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Our research focuses on elucidating the molecular mechanism of gene transcriptional regulation and its desregulation in breast cancer, with an ultimate goal to provide novel insights and potential therapeutic targets for better diagnosis, prognosis and
individualized treatment of the disease.
Breast cancer is the most common type of cancer and one of the leading causes of death among western women. A vast majority (75%) of breast cancer was found to express estrogen receptor (ER)a, which is the key mediator of estrogen functions and plays
prominent roles in breast tumorigenesis and drug resistance.
Anti-estrogens such as tamoxifen have been widely used in their treatment but acquired resistance greatly limited their usages. Hence, further development of novel strategies to selectively block estrogen signaling pathways is urgently needed.
Our previous work has established MED1 as a key transcription coregulator that plays important roles in ERa-mediated transcription and estrogen-dependent breast cancer cell growth. Significantly, MED1 has been reported to be over-expressed or amplified
in a high percentage (40 to 50%) of primary breast cancer and breast cancer cell lines.
Building upon these promising results, we have centered our studies on the role and underlying molecular mechanism of MED1 in regulating estrogen receptor functions in breast cancer, and to devise innovative therapeutic approaches to target MED1 for their
ERa directly interacts with MED1, in a ligand-dependent fashion, through two classical LxxLL motifs to recruit MED1 and its associated proteins to activate the expression its target genes. We have recently generated MED1 LxxLL motif-mutant knockin
mice, and surprisingly, found that these mice are both viable and fertile, and do not exhibit any apparent gross abnormalities. However, they do exhibit severe defects in pubertal mammary gland development. Interestingly, this impaired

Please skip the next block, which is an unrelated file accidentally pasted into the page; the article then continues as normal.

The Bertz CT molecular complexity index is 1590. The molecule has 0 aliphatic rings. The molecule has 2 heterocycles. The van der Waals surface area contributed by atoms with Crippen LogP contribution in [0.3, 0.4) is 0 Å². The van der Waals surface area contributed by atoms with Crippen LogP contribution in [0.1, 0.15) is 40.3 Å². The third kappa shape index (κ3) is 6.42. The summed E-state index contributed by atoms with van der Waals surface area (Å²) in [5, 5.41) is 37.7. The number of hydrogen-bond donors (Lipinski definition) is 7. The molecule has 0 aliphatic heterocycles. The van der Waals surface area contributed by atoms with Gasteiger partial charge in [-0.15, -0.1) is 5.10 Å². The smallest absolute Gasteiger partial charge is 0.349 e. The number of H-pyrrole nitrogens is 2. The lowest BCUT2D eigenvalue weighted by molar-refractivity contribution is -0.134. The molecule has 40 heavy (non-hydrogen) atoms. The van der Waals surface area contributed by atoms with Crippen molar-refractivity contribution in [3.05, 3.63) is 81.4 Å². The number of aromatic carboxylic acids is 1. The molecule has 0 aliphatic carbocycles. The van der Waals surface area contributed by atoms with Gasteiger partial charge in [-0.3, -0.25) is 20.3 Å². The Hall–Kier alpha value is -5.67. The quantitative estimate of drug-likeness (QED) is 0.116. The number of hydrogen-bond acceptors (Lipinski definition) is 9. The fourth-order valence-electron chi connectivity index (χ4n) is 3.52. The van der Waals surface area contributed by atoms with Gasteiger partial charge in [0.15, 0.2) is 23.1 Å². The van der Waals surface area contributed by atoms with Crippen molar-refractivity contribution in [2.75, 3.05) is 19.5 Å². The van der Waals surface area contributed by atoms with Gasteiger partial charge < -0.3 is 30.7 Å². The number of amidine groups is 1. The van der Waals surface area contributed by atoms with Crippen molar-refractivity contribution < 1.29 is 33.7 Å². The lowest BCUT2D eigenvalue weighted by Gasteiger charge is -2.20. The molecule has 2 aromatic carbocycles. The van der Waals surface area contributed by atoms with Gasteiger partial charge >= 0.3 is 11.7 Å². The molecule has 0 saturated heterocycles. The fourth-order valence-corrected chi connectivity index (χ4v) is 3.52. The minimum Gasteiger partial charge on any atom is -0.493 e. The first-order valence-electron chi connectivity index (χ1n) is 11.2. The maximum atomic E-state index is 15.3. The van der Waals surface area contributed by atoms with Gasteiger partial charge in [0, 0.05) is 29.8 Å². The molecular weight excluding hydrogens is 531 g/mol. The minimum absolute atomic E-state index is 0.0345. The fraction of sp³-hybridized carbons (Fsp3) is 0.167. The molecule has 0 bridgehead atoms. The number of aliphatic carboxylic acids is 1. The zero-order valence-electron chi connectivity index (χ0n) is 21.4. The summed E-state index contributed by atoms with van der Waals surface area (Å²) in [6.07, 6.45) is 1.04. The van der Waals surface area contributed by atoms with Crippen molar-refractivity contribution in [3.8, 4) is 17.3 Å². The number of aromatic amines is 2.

response to estrogen is limited to mammary gland but not other estrogen-responsive tissues such as uterus and bone. Finally, along with our further findings that MED1 is differentially expressed in different types of mammary epithelial cells
(as contrast to current assumption that Mediator subunits are universally expressed), our studies indicated that MED1 LxxLL motifs play a role in mammary luminal epithelial cell differentiation and stem/progenitor cell determination. Recently,
we have further crossed this MED1 mutant knockin mice with mouse mammary tumor prone mouse models and confirmed its key roles in tumor progression and cancer stem cell formation in vivo.
As mentioned above, MED1 is the key Mediator subunit that directly interacts with estrogen receptor to mediate its functions both in vitro and in vivo. Interestingly, our biochemical analyses indicated that MED1 exists only in a subpopulation of
Mediator complex that is enriched with a number of distinct Mediator subunits and RNA polymerase II.
Recently, we have characterized one of such protein named ARGLU1 (arginine and glutamate rich 1) and found ARGLU1 not only colocalizes with MED1 in the nucleus, but also directly interacts with a previously uncharacterized far C-terminal region of MED1.